Friday, July 31, 2009

The Mythical Man-Month

I have recently completed my reading on the "Mythical Man Month" by Frederick P. Brooks, Jr. This book was written over 20 years ago about software development. After 20+ years, a lot of the observations made by Mr. Brooks were still very relevant. One of the takeaway for me was the importance of conceptual integrity. Nowadays, software are so complex and the turn over of developers so great that no body have a good idea of how the application works anymore.

Combine the complexity of software with the get-rich-quick and self-entitled generation, very often the conceptual integrity wasn't even sound in the first place.

Often times, I see people come on and off projects. Perhaps people take the whole joke about "cogs in a machine" too literally. It was assume that a few weeks of "Knowledge Transfer" session was suffice for the project to continue humming along.

This is why the recent paper by Tom DeMarco really struck a cord with me. With todays metric-centric project management towards software development, Tom DeMarco comes out to clarify his often mis-quoted phrase "You can’t control what you can’t measure". In fact, last week I just came back from a internal week-long training. The entire training rally around the quantitative portion of project management and de-emphasize the qualitative part of management.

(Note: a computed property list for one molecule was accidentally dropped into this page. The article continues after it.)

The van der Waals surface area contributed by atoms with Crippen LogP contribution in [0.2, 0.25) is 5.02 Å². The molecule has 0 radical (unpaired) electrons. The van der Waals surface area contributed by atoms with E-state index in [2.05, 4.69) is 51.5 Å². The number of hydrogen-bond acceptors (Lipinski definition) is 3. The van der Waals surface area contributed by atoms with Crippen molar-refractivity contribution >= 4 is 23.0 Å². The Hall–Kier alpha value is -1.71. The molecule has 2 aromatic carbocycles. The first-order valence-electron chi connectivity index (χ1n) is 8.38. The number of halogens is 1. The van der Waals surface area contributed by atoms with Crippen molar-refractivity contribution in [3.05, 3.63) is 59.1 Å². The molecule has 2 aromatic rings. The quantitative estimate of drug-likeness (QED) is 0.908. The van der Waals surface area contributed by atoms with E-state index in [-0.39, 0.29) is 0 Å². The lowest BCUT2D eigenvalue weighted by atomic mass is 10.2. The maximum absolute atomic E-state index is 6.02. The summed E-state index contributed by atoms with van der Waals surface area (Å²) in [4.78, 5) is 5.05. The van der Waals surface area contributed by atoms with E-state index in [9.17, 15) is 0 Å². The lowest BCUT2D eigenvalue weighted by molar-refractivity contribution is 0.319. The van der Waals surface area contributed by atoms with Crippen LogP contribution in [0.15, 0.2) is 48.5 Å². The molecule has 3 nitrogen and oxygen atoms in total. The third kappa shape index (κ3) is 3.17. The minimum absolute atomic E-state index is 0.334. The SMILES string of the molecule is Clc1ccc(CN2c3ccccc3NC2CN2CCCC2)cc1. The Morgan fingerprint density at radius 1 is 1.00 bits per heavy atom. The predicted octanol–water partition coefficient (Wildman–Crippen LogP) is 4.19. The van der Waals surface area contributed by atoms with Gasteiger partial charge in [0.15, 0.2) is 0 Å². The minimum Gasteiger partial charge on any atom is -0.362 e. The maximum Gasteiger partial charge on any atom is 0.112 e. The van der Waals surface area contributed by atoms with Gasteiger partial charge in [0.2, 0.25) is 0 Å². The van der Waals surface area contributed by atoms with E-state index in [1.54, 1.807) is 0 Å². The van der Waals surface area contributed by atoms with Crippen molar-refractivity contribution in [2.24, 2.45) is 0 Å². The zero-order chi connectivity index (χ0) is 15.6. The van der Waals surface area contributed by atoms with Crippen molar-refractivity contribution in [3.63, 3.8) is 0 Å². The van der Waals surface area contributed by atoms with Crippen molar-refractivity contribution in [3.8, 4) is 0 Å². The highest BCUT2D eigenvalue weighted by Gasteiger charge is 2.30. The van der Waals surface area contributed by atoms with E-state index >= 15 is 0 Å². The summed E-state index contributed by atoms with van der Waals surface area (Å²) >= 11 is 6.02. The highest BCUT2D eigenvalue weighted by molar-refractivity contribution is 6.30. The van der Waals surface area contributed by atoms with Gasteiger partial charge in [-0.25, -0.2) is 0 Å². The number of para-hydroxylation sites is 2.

Unfortunately, the discipline of project management seems to continue centered around workplans and metrics. There are droves of "managers" with their glossy PMP certificates which ask their "sub-ordinates" to create a MS-Project plan. Then they put those plans together into a "master-workplan" and chase people for their ETC. Where the heck is the "management"? These are merely administrative task. Yet, companies continue to pay "Project Manager" big money merely to do administrative task.

When you have "project managers" who "manage" your software development project, who proudly proclaim they have never written a line of code, it is time to get our of that project.